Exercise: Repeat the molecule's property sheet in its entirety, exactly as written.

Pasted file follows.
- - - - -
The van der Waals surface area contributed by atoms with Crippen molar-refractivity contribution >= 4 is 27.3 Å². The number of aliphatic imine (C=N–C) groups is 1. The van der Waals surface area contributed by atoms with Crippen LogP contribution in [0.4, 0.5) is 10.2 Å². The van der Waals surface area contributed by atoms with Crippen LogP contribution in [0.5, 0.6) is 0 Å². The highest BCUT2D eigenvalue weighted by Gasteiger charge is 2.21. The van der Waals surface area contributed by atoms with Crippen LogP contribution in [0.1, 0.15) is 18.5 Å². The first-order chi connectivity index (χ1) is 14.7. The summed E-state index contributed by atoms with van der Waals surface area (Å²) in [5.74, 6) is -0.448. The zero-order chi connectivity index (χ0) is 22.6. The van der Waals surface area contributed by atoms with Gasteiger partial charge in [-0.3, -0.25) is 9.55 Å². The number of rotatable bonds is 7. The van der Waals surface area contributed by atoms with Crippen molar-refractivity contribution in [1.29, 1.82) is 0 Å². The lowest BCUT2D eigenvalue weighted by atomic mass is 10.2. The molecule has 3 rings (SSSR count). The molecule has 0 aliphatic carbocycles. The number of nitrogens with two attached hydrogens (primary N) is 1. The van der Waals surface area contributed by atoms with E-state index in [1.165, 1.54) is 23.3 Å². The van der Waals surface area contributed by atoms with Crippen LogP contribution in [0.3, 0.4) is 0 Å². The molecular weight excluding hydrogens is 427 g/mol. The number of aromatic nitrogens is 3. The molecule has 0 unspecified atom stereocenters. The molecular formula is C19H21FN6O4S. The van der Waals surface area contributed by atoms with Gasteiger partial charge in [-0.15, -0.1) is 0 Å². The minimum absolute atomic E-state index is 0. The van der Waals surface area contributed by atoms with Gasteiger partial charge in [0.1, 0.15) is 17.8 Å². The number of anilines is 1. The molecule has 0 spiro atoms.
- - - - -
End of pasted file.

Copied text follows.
The van der Waals surface area contributed by atoms with Crippen molar-refractivity contribution >= 4 is 27.3 Å². The number of aliphatic imine (C=N–C) groups is 1. The van der Waals surface area contributed by atoms with Crippen LogP contribution in [0.4, 0.5) is 10.2 Å². The van der Waals surface area contributed by atoms with Crippen LogP contribution in [0.5, 0.6) is 0 Å². The highest BCUT2D eigenvalue weighted by Gasteiger charge is 2.21. The van der Waals surface area contributed by atoms with Crippen LogP contribution in [0.1, 0.15) is 18.5 Å². The first-order chi connectivity index (χ1) is 14.7. The summed E-state index contributed by atoms with van der Waals surface area (Å²) in [5.74, 6) is -0.448. The zero-order chi connectivity index (χ0) is 22.6. The van der Waals surface area contributed by atoms with Gasteiger partial charge in [-0.3, -0.25) is 9.55 Å². The number of rotatable bonds is 7. The van der Waals surface area contributed by atoms with Crippen molar-refractivity contribution in [1.29, 1.82) is 0 Å². The lowest BCUT2D eigenvalue weighted by atomic mass is 10.2. The molecule has 3 rings (SSSR count). The molecule has 0 aliphatic carbocycles. The number of nitrogens with two attached hydrogens (primary N) is 1. The van der Waals surface area contributed by atoms with E-state index in [1.165, 1.54) is 23.3 Å². The van der Waals surface area contributed by atoms with Crippen LogP contribution in [0.3, 0.4) is 0 Å². The molecular weight excluding hydrogens is 427 g/mol. The number of aromatic nitrogens is 3. The molecule has 0 unspecified atom stereocenters. The molecular formula is C19H21FN6O4S. The van der Waals surface area contributed by atoms with Gasteiger partial charge in [-0.15, -0.1) is 0 Å². The minimum absolute atomic E-state index is 0. The van der Waals surface area contributed by atoms with Gasteiger partial charge in [0.1, 0.15) is 17.8 Å². The number of anilines is 1. The molecule has 0 spiro atoms.